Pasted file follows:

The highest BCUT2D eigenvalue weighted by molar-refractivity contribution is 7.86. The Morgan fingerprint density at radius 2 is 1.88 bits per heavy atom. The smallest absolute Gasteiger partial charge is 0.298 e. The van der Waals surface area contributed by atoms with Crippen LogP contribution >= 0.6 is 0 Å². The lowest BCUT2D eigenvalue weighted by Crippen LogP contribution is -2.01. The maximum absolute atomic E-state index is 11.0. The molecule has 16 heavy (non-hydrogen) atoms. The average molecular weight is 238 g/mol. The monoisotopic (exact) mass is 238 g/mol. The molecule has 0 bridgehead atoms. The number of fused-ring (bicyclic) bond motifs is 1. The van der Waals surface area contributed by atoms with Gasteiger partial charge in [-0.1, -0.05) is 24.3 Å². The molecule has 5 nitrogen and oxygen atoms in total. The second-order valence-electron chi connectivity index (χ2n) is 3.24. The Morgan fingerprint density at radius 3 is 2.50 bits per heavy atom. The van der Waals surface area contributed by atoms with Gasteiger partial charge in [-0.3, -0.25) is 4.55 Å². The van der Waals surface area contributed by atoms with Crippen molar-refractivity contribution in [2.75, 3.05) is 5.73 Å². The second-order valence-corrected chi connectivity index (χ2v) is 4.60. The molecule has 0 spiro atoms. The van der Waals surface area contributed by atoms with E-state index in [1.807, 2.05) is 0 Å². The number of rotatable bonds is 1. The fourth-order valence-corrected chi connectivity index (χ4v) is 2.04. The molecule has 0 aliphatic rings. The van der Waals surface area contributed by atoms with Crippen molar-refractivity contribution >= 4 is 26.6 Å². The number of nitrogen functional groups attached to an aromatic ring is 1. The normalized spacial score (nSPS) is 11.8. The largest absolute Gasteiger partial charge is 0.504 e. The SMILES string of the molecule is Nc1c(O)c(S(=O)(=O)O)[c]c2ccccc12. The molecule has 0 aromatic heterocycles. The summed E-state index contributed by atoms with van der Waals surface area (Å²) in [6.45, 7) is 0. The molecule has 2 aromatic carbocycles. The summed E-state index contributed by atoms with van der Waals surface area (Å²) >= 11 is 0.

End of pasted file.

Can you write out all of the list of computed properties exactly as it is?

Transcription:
The highest BCUT2D eigenvalue weighted by molar-refractivity contribution is 7.86. The Morgan fingerprint density at radius 2 is 1.88 bits per heavy atom. The smallest absolute Gasteiger partial charge is 0.298 e. The van der Waals surface area contributed by atoms with Crippen LogP contribution >= 0.6 is 0 Å². The lowest BCUT2D eigenvalue weighted by Crippen LogP contribution is -2.01. The maximum absolute atomic E-state index is 11.0. The molecule has 16 heavy (non-hydrogen) atoms. The average molecular weight is 238 g/mol. The monoisotopic (exact) mass is 238 g/mol. The molecule has 0 bridgehead atoms. The number of fused-ring (bicyclic) bond motifs is 1. The van der Waals surface area contributed by atoms with Gasteiger partial charge in [-0.1, -0.05) is 24.3 Å². The molecule has 5 nitrogen and oxygen atoms in total. The second-order valence-electron chi connectivity index (χ2n) is 3.24. The Morgan fingerprint density at radius 3 is 2.50 bits per heavy atom. The van der Waals surface area contributed by atoms with Gasteiger partial charge in [-0.3, -0.25) is 4.55 Å². The van der Waals surface area contributed by atoms with Crippen molar-refractivity contribution in [2.75, 3.05) is 5.73 Å². The second-order valence-corrected chi connectivity index (χ2v) is 4.60. The molecule has 0 spiro atoms. The van der Waals surface area contributed by atoms with E-state index in [1.807, 2.05) is 0 Å². The number of rotatable bonds is 1. The fourth-order valence-corrected chi connectivity index (χ4v) is 2.04. The molecule has 0 aliphatic rings. The van der Waals surface area contributed by atoms with Crippen molar-refractivity contribution >= 4 is 26.6 Å². The number of nitrogen functional groups attached to an aromatic ring is 1. The normalized spacial score (nSPS) is 11.8. The largest absolute Gasteiger partial charge is 0.504 e. The SMILES string of the molecule is Nc1c(O)c(S(=O)(=O)O)[c]c2ccccc12. The molecule has 0 aromatic heterocycles. The summed E-state index contributed by atoms with van der Waals surface area (Å²) in [6.45, 7) is 0. The molecule has 2 aromatic carbocycles. The summed E-state index contributed by atoms with van der Waals surface area (Å²) >= 11 is 0.